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Trauma experiences, posttraumatic stress disorder symptoms, and psychological well-being of Syrian refugees in Jordan and the United States.

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The purpose of this study was to assess the traumatic experiences, posttraumatic stress disorder (PTSD) symptoms, and psychological distress of adult refugees from Syria who relocated to Jordan or the United States (N = 59; 34 women, 25 men; 41 in Jordan and 18 in the United States). We also examined whether country of destination, gender, and age were related to outcomes. Refugees in the United States experienced significantly higher rates of ethnic or religious discrimination/oppression (p = .03) and having witnessed violence and/or abuse (p = .04). However, PTSD symptoms were above the clinical cutoff for refugees in Jordan and below the cutoff for refugees in the United States. Descriptive data on PTSD caseness indicated 24% of refugees in Jordan (10 out of 41) met this criterion, compared to 11% in the United States (two out of 18). Significantly greater distress (p = .001), anxiety (p = .04), and depression (p = .001) were also reported among refugees in Jordan. In the total study sample, women reported significantly higher PTSD symptoms than men (p = .04), but there were no significant gender differences for distress, anxiety, or depression. Also in the total sample, greater age was associated with higher distress (p = .03) and depression (p = .04), but age was not significantly associated with PTSD or anxiety. These findings provide further insights into trauma experiences of refugees and destinations following relocation. The findings also suggest factors influencing PTSD in subgroups such as women and refugees residing in Jordan should be considered in support programs. (PsycInfo Database Record (c) 2023 APA, all rights reserved)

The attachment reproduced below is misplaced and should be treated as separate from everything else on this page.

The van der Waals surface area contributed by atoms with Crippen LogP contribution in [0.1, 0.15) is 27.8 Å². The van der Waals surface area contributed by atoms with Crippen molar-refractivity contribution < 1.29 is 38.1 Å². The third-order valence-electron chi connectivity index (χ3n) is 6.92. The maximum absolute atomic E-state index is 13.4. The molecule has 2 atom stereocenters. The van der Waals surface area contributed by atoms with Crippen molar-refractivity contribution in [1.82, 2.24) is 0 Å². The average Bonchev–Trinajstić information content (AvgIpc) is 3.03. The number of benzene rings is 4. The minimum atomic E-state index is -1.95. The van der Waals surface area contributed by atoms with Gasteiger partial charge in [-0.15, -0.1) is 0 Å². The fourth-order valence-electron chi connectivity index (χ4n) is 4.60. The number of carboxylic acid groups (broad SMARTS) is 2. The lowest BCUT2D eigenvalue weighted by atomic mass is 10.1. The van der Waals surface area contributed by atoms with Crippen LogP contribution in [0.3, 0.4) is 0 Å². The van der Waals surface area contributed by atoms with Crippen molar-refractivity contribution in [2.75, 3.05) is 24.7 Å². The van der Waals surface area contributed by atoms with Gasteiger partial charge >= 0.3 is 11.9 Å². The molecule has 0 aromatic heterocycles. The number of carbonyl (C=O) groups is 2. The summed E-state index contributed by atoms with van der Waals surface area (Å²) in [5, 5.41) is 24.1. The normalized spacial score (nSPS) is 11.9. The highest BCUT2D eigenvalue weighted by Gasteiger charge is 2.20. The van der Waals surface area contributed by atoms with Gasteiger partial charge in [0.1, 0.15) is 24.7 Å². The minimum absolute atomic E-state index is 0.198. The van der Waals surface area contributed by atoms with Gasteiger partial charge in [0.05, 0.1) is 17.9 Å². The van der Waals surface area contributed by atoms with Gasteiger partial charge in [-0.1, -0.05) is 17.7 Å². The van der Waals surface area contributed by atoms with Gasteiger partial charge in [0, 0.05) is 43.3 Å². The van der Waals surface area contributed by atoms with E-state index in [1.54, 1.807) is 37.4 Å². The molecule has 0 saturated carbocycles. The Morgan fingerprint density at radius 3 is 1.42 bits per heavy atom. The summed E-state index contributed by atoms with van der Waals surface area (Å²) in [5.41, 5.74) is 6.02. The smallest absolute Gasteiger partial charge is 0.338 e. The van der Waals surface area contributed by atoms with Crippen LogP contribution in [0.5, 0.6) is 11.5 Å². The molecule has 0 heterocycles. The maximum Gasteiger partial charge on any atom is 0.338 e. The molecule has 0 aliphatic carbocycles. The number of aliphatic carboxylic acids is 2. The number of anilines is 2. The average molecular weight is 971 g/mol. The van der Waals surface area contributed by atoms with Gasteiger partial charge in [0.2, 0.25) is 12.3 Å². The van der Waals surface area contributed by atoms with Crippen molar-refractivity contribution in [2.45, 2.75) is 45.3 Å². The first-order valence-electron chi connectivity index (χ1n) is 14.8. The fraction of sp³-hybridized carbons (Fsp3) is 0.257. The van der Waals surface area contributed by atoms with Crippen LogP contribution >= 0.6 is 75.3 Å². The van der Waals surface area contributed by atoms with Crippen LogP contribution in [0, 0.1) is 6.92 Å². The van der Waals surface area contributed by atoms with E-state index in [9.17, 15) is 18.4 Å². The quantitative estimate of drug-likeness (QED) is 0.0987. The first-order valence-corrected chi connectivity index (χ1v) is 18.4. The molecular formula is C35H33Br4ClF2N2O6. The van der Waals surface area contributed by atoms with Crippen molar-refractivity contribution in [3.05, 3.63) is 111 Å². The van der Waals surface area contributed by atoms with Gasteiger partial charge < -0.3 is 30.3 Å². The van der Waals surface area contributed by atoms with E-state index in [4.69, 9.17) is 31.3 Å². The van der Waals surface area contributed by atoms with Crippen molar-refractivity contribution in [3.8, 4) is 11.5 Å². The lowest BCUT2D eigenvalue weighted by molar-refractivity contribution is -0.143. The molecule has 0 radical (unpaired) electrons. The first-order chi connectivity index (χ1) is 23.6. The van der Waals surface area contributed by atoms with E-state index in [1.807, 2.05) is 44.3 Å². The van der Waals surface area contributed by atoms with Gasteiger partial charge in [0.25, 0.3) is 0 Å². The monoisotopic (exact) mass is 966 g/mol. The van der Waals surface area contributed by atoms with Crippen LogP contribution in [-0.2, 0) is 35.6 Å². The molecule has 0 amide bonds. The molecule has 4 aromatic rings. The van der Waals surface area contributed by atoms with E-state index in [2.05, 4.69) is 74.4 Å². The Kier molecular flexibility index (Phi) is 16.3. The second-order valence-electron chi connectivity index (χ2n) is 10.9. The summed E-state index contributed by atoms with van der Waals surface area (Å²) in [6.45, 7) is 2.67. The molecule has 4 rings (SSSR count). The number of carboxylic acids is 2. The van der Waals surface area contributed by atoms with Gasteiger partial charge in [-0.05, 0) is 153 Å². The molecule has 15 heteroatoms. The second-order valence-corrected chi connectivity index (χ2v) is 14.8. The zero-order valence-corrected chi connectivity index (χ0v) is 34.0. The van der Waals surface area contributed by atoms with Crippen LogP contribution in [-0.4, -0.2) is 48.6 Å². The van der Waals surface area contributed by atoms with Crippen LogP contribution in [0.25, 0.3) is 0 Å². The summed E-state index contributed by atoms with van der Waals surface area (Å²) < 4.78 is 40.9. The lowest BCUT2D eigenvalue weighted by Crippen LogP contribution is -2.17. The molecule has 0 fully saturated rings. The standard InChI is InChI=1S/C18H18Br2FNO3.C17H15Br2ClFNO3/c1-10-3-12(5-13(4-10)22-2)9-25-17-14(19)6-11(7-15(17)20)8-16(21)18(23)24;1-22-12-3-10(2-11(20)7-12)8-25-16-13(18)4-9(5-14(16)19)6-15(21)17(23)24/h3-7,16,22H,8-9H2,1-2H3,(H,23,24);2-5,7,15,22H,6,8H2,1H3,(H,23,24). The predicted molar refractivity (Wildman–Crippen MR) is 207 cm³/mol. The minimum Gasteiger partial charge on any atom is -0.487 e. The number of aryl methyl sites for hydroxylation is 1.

PsycInfo Database Record (c) 2023 APA, all rights reserved

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